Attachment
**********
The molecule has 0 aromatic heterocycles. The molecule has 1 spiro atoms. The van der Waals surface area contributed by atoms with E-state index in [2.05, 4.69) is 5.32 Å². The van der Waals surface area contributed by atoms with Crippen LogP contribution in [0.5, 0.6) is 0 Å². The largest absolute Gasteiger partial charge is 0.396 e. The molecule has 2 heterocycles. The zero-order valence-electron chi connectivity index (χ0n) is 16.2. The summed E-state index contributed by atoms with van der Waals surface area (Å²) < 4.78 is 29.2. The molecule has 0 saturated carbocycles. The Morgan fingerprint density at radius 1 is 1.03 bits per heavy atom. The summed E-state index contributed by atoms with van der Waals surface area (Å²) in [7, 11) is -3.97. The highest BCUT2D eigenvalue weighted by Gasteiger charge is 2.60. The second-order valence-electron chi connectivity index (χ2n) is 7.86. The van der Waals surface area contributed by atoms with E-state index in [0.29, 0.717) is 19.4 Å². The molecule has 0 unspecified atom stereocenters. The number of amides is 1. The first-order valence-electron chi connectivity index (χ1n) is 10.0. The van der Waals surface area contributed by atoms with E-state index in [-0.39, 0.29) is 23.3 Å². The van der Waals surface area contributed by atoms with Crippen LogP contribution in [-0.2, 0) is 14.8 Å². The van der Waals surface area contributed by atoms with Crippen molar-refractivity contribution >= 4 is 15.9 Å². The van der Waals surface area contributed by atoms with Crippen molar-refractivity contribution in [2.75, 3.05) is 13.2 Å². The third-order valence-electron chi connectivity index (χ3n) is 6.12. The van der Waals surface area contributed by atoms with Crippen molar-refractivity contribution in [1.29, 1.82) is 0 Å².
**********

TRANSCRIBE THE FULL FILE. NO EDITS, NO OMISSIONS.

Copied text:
The molecule has 0 aromatic heterocycles. The molecule has 1 spiro atoms. The van der Waals surface area contributed by atoms with E-state index in [2.05, 4.69) is 5.32 Å². The van der Waals surface area contributed by atoms with Crippen LogP contribution in [0.5, 0.6) is 0 Å². The largest absolute Gasteiger partial charge is 0.396 e. The molecule has 2 heterocycles. The zero-order valence-electron chi connectivity index (χ0n) is 16.2. The summed E-state index contributed by atoms with van der Waals surface area (Å²) < 4.78 is 29.2. The molecule has 0 saturated carbocycles. The Morgan fingerprint density at radius 1 is 1.03 bits per heavy atom. The summed E-state index contributed by atoms with van der Waals surface area (Å²) in [7, 11) is -3.97. The highest BCUT2D eigenvalue weighted by Gasteiger charge is 2.60. The second-order valence-electron chi connectivity index (χ2n) is 7.86. The van der Waals surface area contributed by atoms with E-state index in [0.29, 0.717) is 19.4 Å². The molecule has 0 unspecified atom stereocenters. The number of amides is 1. The first-order valence-electron chi connectivity index (χ1n) is 10.0. The van der Waals surface area contributed by atoms with E-state index in [-0.39, 0.29) is 23.3 Å². The van der Waals surface area contributed by atoms with Crippen LogP contribution in [-0.2, 0) is 14.8 Å². The van der Waals surface area contributed by atoms with Crippen molar-refractivity contribution >= 4 is 15.9 Å². The van der Waals surface area contributed by atoms with Crippen molar-refractivity contribution in [2.75, 3.05) is 13.2 Å². The third-order valence-electron chi connectivity index (χ3n) is 6.12. The van der Waals surface area contributed by atoms with Crippen molar-refractivity contribution in [1.29, 1.82) is 0 Å².